Al Ezzel Power Company (EPC) has completed a US$380mn limited-recourse financing for the construction of the first ever private power generation plant in Bahrain.
The US$500mn plant, in Hidd Industrial Area, and being built by EPC, will produce more than 950MW of power per day which will be made available to the ministry of electricity and water.
EPC is equally owned by Belgian-Gulf consortium Tractebel EGI (T-EGI), a division of the Suez Group, and by the Gulf Investment Corporation (GIC). The plant is being designed by T-EGI and GIC.
The loan agreements were signed with a consortium of regional and international banks, led by HSBC and Société Générale and including ANZ, Bayerische Landesbank, Calyon, Gulf International Bank, ING, Mashreqbank, Mizuho, Royal Bank of Scotland and Standard Chartered.
At the same time, EPC also announced the signing of the engineering, procurement and construction contract with Siemens.
The project will consist of a combined-cycle gas-turbine plant. “The first phase, with a production capacity of 470MW will be ready in April 2006 and will reach its full capacity of 950MW by mid 2007,” says GIC chief executive officer Hisham Al Razzouki.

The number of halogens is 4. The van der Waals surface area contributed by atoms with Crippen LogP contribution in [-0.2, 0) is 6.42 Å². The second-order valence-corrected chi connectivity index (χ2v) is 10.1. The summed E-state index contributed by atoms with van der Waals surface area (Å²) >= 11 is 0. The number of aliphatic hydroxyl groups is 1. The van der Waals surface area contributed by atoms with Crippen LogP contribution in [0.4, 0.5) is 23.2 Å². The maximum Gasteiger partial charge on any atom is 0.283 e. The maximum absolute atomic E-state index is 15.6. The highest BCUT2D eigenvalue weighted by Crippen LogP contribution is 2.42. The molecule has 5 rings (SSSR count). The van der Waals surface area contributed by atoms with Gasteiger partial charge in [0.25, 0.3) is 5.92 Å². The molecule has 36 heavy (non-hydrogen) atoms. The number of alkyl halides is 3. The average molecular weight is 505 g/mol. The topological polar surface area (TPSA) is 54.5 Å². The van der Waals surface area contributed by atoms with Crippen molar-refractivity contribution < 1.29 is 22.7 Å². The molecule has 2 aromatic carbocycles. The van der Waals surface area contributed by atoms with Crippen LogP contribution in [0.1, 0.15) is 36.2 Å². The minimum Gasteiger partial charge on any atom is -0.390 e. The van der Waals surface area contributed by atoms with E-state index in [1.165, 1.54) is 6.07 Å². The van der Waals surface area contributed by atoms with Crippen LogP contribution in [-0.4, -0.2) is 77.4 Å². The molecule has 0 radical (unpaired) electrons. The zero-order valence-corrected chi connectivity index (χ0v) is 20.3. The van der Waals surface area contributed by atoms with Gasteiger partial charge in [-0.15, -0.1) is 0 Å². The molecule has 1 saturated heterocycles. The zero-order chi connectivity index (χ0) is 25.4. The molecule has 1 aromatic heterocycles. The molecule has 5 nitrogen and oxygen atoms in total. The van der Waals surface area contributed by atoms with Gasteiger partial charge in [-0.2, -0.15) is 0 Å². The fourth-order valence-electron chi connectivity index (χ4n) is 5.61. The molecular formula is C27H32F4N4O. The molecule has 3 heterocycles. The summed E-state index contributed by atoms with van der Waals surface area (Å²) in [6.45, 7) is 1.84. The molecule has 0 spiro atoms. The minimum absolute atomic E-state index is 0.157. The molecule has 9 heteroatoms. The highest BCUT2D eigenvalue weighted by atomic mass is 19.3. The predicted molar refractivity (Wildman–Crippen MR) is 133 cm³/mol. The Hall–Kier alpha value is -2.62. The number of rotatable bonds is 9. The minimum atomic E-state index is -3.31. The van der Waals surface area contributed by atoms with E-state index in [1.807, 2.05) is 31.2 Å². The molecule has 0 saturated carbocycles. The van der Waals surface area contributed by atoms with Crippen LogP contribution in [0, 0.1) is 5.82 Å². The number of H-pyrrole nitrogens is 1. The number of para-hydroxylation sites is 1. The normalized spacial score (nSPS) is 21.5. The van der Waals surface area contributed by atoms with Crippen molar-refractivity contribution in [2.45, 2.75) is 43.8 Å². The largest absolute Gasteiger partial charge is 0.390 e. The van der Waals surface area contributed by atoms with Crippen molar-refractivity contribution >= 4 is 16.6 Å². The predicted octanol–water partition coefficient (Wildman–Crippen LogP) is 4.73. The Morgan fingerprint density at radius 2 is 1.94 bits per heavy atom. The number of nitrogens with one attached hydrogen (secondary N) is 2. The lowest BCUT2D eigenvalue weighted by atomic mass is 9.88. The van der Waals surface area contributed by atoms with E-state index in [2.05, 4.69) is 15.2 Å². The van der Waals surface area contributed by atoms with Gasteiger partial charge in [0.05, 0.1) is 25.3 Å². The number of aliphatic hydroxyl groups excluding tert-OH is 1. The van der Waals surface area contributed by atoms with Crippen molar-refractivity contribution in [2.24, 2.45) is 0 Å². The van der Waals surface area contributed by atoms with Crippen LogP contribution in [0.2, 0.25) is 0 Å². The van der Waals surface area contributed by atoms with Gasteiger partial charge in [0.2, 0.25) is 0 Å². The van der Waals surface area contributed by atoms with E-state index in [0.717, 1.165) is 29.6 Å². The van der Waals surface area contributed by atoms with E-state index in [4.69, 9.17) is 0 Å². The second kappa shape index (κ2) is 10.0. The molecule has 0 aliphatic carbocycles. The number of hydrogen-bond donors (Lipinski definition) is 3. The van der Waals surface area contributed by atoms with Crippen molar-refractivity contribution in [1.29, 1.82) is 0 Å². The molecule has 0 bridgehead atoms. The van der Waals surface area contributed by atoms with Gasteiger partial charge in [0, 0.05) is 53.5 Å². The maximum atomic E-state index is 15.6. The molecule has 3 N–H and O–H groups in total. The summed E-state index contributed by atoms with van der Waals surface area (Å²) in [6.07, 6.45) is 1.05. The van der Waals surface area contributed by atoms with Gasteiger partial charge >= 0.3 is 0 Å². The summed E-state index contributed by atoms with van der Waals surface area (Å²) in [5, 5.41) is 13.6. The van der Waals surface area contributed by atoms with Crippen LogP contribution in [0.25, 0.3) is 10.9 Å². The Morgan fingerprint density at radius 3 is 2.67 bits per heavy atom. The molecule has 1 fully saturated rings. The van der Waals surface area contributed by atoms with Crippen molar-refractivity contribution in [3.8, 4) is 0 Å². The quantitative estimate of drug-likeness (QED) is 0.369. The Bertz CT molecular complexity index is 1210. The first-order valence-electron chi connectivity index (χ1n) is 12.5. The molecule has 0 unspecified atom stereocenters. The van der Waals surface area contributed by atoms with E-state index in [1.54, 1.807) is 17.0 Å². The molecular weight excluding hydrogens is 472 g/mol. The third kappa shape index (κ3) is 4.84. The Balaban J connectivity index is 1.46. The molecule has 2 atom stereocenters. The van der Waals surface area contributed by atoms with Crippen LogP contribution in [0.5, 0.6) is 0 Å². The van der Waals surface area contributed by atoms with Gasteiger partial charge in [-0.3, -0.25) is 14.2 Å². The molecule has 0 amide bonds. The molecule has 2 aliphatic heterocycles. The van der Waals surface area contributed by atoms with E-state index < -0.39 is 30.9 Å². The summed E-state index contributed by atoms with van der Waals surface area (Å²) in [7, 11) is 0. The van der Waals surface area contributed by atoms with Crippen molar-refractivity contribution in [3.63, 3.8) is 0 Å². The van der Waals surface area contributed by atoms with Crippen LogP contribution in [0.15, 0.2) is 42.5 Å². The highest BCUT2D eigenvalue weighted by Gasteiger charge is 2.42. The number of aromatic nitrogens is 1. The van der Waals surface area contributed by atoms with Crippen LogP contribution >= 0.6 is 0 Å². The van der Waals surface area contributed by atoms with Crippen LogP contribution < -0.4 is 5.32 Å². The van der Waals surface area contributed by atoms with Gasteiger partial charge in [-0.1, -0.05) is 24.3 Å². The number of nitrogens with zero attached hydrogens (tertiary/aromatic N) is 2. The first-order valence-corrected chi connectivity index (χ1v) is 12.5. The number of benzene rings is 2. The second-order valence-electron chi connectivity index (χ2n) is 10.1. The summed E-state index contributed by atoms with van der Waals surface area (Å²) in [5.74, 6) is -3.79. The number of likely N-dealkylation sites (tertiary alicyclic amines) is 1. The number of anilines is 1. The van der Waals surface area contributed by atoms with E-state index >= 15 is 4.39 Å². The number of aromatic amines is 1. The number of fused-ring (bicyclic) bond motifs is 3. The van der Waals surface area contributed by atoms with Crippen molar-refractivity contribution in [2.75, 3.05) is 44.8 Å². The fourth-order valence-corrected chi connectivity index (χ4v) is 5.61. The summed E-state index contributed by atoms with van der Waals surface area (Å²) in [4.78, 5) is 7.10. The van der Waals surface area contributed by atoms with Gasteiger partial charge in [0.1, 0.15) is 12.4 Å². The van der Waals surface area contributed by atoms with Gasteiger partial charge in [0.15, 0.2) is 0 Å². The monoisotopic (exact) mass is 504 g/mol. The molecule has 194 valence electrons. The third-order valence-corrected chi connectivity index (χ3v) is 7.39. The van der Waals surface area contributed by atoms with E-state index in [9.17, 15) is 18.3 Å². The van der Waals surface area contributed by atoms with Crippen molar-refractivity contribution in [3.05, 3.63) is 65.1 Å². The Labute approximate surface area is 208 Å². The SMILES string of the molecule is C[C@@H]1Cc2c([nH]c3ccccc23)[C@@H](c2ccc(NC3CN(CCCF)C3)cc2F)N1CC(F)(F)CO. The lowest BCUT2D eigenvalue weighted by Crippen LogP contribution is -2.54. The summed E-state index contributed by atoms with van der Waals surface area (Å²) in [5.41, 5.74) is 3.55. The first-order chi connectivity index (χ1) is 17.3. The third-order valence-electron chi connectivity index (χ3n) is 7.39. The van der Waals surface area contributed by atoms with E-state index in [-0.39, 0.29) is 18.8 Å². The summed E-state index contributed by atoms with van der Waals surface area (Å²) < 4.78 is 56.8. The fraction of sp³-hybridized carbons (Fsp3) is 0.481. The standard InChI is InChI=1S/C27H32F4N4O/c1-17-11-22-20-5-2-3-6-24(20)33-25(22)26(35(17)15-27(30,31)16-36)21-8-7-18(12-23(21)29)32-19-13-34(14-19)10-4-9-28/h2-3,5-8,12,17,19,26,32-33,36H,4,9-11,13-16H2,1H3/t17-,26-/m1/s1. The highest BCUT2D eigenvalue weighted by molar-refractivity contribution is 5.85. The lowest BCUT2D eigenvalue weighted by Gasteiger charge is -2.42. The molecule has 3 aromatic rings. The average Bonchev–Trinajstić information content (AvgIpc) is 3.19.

Bahrain had entered into a 20-year power purchase agreement (PPA) last July 31 with GIC and T-EGI following a competitive tendering process. The CEO said investing in the project is in line with their strategic emphasis on major value-added projects, and power is one such sector.
This is EPC’s sixth investment in Bahrain, and the firm is in the advanced stages of developing further investments there.
A ministry official said the project was expected to create around 100 jobs initially, and eventually that would go up to around 500.
He said the new jobs would not be at the expense of ministry staff jobs, adding that the prices of electricity generated would be reasonable for consumers. The current total production of electricity in Bahrain is around 1,800MW while peak demand last summer reached 1,535MW.
“The production capacity will be enough to meet the demand for two years, and Bahrain may experience a power shortage by 2006. However, the situation will be eased when the new plant comes on stream as part of the government’s privatisation programme,” he added.